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Montenegro: Premier's Resignation Triggers Political Chaos

The alliance of pro-independence parties has fractured following the fall of the Prime Minister, but it may yet survive - if only to stop pro-Yugoslav forces from taking over.
By Zoran Radulovic

Montenegro's political factions are frantically regrouping in the aftermath of the resignation of the republic's pro-independence government last week. The backstage manoeuvring may see erstwhile enemies, bitterly divided over independence, becoming coalition partners.


Filip Vujanovic resigned as premier last Friday after an EU-sponsored deal on retaining a common state with Serbia brought down the administration. Vujanovic's attempt to preserve the pro-independence minority government failed after its coalition partners withdrew support.


The resignation may lead to several unexpected developments. New parliamentary elections are one possibility; President Milo Djukanovic might change sides and become a partner of the pro-Yugoslav bloc; or, alternatively, the pro-independence parties could rally under a different power-sharing agreement. The latter appears the most likely solution.


President Djukanovic, meanwhile, is in no hurry to nominate a government leader. And the law places no limit on the amount of time he can take to do so. He is unlikely to make a decision until next month's local elections, which will present a clearer picture of the popular will.


The independence issue has divided Montenegro since Djukanovic broke with the former Serbian leader, Slobodan Milosevic, in 1996. His anti-Milosevic rhetoric garnered international support while Milosevic was in power. But foreign sympathy waned when Djukanovic persevered with his independence campaign, despite the emergence of a new government in Serbia.


Pressure from Brussels to retain links with Serbia has steadily increased, prompting Podgorica to reluctantly consent to form a new common state. On March 14, Djukanovic and Vujanovic signed an agreement with Belgrade postponing the promised referendum on independence for at least three years.


The deal triggered a political crisis, as the coalition partners of Djukanovic's Democratic Party of Socialists, DPS, the Social Democratic Party, SDP, and the Liberal Alliance, LS, withdrew support for the government. Their coalition agreement with the DPS was conditional on the plebiscite being held by the end of the year.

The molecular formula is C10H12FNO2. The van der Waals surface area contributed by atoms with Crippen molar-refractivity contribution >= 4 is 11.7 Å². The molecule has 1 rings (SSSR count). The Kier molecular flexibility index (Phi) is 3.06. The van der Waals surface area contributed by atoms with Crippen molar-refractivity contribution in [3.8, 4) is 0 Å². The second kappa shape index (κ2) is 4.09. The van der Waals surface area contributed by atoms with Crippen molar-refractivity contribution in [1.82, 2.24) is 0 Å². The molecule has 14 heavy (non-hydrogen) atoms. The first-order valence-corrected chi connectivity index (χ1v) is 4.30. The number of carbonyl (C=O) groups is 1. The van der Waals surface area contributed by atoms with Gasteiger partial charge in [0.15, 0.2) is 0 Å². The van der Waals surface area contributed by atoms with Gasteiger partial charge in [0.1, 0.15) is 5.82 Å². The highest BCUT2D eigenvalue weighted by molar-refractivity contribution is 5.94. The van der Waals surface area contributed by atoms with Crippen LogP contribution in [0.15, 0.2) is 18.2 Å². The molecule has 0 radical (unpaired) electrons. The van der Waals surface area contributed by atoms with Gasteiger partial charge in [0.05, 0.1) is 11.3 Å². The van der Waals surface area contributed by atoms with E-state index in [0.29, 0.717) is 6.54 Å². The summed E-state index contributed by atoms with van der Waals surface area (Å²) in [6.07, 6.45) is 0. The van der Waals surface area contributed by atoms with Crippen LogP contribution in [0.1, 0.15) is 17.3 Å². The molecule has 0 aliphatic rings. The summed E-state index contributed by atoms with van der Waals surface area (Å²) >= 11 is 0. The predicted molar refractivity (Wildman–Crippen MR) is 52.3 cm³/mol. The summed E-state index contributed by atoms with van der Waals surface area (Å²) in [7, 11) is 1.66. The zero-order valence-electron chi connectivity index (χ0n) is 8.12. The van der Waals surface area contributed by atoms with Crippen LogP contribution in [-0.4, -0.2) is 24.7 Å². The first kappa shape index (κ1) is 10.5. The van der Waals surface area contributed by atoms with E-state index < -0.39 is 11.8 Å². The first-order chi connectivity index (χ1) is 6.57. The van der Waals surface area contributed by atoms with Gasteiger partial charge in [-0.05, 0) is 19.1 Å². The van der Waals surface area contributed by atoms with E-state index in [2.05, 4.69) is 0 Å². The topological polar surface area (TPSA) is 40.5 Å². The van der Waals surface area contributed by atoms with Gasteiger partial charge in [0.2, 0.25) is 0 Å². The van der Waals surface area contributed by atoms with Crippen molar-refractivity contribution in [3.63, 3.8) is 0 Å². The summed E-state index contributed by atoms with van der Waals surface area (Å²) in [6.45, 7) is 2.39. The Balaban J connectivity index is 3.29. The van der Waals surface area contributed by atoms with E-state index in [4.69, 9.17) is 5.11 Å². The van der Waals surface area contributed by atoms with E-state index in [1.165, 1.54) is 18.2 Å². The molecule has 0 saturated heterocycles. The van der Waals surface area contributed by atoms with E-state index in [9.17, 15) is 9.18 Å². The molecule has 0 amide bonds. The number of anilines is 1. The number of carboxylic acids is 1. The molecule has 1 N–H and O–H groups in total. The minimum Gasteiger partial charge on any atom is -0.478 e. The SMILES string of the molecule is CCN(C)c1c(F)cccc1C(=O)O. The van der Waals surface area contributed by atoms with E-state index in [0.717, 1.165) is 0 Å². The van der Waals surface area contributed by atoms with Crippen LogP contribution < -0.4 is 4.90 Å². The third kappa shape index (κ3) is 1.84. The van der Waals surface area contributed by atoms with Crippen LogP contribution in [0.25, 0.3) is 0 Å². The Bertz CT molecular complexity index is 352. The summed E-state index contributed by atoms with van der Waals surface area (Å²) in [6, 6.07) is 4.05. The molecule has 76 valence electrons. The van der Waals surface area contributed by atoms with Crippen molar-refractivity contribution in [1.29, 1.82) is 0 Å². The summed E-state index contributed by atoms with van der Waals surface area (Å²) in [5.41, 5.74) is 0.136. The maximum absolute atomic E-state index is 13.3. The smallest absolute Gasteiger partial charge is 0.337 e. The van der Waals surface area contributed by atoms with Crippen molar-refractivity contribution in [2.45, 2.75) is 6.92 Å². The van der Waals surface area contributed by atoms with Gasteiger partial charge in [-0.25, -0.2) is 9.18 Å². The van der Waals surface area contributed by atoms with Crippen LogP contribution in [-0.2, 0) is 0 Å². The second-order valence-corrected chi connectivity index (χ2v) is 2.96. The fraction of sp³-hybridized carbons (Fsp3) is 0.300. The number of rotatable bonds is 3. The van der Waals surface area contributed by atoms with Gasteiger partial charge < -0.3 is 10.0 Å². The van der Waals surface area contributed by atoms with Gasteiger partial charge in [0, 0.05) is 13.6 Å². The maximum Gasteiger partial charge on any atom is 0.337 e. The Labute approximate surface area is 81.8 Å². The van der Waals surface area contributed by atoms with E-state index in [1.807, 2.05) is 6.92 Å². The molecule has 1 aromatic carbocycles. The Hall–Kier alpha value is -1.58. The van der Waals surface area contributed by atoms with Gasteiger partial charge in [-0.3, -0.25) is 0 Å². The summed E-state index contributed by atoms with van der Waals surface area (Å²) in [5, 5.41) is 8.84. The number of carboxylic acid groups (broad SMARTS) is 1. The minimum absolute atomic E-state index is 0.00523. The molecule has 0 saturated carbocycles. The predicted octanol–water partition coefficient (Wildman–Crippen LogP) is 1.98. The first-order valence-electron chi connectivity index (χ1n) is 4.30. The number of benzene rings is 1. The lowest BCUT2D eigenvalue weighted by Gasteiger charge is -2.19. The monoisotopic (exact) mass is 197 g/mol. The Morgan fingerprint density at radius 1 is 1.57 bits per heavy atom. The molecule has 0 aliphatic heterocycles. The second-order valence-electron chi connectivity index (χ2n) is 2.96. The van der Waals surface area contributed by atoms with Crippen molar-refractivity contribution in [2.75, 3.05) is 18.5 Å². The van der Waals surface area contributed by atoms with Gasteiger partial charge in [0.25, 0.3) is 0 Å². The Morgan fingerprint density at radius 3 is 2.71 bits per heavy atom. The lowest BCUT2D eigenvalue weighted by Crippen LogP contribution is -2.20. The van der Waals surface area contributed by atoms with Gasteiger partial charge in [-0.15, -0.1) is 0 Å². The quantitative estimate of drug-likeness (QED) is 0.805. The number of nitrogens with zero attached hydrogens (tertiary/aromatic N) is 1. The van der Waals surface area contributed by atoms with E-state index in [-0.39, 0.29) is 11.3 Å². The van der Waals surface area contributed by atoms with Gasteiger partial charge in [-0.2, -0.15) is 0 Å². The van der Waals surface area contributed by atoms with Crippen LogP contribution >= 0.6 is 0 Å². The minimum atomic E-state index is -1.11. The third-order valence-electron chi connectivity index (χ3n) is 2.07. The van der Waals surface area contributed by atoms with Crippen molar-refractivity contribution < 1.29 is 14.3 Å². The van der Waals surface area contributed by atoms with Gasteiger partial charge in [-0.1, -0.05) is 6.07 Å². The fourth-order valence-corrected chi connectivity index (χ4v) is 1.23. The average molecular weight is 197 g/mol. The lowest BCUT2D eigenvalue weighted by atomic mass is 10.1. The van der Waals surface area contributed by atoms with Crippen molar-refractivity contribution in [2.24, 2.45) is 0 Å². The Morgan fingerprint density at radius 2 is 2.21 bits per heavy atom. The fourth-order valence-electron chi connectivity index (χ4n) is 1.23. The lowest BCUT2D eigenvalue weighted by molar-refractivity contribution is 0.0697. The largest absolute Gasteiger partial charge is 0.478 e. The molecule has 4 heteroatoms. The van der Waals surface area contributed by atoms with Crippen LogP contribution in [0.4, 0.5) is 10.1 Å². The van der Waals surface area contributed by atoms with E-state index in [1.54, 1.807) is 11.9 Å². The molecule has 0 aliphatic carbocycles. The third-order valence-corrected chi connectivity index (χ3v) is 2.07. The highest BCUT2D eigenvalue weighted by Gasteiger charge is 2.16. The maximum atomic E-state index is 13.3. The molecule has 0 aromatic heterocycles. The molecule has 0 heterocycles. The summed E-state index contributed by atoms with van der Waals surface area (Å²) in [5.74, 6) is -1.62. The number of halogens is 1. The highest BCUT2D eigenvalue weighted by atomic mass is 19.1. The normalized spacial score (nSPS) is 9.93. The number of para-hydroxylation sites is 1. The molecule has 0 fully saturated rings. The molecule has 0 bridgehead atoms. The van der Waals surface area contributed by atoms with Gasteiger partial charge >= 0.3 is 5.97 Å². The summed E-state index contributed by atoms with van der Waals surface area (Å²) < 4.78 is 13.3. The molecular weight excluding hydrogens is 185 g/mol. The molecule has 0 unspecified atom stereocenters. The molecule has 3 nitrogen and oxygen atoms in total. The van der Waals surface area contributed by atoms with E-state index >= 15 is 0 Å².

But some suggest that the coalition may yet survive. As soon as Vujanovic resigned, the SDP and DPS announced cooperation between pro-independence parties should continue. Zarko Rakcevic, a top SDP official, said an early election would "waste considerable social energy and slow down ongoing reforms".


The real fear of the pro-independence parties is that they will lose ground in an early election. Recent polls show their support is now level with that of pro-Yugoslav parties. At the same time, surveys suggest the number of the voters who plan not to vote at all has more than doubled from 8 to 19 per cent. Analysts also believe those threatening to abstain are mainly erstwhile supporters of independence.


Djukanovic's pro-independence partners have come under intense pressure from the international community and from Javier Solana, the EU foreign policy chief and the main architect of the deal with Serbia.


Europe's tough talk seems to have paid off. Since Solana's meeting in Brussels earlier this month with the SDP and LS leaders, Ranko Krivokapic and Miodrag Zivkovic respectively, both parties have changed their tune and moderated criticism of the Belgrade agreement.


The Liberals staged the most dramatic U-turn. After damning the deal with Belgrade as "an act of treason" at their party convention on April 21, they then announced "they would work on the implementation of the Belgrade agreement".


This change of tack reflects more than EU pressure. The Liberals know independence is still possible, but only if pro-independence parties retain power. The agreement, after all, merely obliges Montenegro to postpone a decision for three years.


However, the reunification of the former ruling coalition in some form or other is by no means certain. Animosity between the DPS and LS may obstruct further cooperation and force Djukanovic's DPS to turn instead to the pro-Yugoslav bloc for support. Squabbling has plagued both the pro-independence and pro-Yugoslav blocs.


Zoran Radulovic is a journalist with the Podgorica weekly Monitor.